Coldsnap music festival turns to live streaming this year

As so many events have had to adapt to adhere to pandemic protocols so goes the Coldsnap Winter Musical Festival, presented by the Prince George Folkfest Society.

There are 15 artists who will be performing during the event held Jan. 26 to Feb. 6 and it's free.

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Thanks to grants, sponsors and donors, the viewing experience will be open to everyone who has online access.

Russell AV will take on the technical challenges while Enchainement Dance Centre will provide the 3,000 square foot black box theatre space that will allow musicians to perform while physically distanced from the production team who will provide high quality sound and light to pull this thing off.

There will be two artists presented each night of the festival and the kids' concert will be held Sunday, Jan. 31 at 1 p.m., which will be more of an interactive experience using the Zoom platform.

Because of the pandemic, the focus will be artists from B.C., especially Northern B.C., while in the past national and international artists were always part of the program.

The workshops will also be available where musicians take a more instructional bent but those details haven't all been worked out quite yet.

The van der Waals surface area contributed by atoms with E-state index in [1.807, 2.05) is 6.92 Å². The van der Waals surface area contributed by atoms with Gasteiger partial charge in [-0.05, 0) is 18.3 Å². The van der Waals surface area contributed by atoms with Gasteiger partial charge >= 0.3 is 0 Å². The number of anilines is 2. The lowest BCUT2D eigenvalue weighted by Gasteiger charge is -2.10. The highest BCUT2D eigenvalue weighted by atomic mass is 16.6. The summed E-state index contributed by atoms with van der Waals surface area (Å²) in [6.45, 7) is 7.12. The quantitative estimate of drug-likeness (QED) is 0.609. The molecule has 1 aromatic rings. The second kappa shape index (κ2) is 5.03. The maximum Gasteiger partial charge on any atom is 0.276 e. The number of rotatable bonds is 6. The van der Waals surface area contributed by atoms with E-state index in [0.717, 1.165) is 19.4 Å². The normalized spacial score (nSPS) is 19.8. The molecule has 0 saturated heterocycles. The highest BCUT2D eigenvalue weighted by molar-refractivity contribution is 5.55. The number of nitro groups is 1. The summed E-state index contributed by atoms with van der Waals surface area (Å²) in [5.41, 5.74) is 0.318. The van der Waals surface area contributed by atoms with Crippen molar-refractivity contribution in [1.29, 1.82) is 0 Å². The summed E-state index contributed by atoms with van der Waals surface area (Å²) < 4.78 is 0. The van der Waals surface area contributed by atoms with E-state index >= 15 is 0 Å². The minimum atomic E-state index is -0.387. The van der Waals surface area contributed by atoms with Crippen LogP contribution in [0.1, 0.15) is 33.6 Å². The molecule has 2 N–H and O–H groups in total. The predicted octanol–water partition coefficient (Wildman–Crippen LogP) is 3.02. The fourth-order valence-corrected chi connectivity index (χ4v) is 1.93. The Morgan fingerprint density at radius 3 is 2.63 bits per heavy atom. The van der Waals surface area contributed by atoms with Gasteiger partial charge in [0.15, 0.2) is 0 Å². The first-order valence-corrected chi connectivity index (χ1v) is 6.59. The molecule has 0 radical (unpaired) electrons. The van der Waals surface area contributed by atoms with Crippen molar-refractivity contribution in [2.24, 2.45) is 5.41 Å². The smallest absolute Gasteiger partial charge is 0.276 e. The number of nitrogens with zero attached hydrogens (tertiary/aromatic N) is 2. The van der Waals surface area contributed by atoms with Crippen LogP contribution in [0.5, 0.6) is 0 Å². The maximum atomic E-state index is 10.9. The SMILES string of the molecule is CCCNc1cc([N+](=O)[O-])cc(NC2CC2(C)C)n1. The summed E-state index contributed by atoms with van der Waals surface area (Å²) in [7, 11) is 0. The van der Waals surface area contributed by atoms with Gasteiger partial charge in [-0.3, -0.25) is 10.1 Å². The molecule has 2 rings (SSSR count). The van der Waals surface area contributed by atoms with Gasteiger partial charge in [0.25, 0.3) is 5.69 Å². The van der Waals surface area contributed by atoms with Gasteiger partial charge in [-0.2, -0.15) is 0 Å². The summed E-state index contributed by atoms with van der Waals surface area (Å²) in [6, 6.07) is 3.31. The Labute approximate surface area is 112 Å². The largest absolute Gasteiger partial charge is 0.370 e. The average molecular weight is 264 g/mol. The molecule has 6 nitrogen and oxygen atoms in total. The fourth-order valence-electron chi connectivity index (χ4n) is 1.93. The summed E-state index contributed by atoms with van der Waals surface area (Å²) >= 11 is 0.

“This has been a rough year for everyone and we are excited to bring the music that we love directly into our audience’s homes where everyone can feel a little safer," artistic director Sue Judge said. "Live streaming is very new for us but we are excited to have a great team in Russell AV helping us create a wonderful experience."

Russell AV will provide a live-to-live stream recording studio setting, Aidyl Jago, board member of the Prince George Folkfest Society, explained.

"That way we are still able to provide those top quality production values that we typically would during a traditional live setting," Jago said.

When the pandemic first shut live performances down last spring, many entertainers took to their living rooms with whatever devices they had on hand to provide audio and video. That was not ideal, Jago said. 

"We wanted to avoid that mishmash of production quality," Jago said. "We wanted to have a nice stage, still have a nice set and really high production value so Russell AV is involved."

There's no limit to how many people can tune into the shows and the society hopes to expand their audience.

"So people from around the world will be able to tune in now as opposed to traveling to northern B.C. to experience the festival," she added. "We're hoping through their own promotion of their performance at the festival they'll draw from their crowd that wouldn't normally be able to attend the Coldsnap festival in person.”

Festival volunteers will monitor the numbers of people who virtually attend the festival and Jago believes live streaming performances could be a permanent part of what live entertainment looks like in the future.

For the last couple of years, the festival had sponsorship to live stream some of the workshops so it's something that could be expanded upon.

"Ultimately, we're going to miss having our big dance nights and kitchen parties but I think this is a good alternative to having a live audience this year," Jago said.

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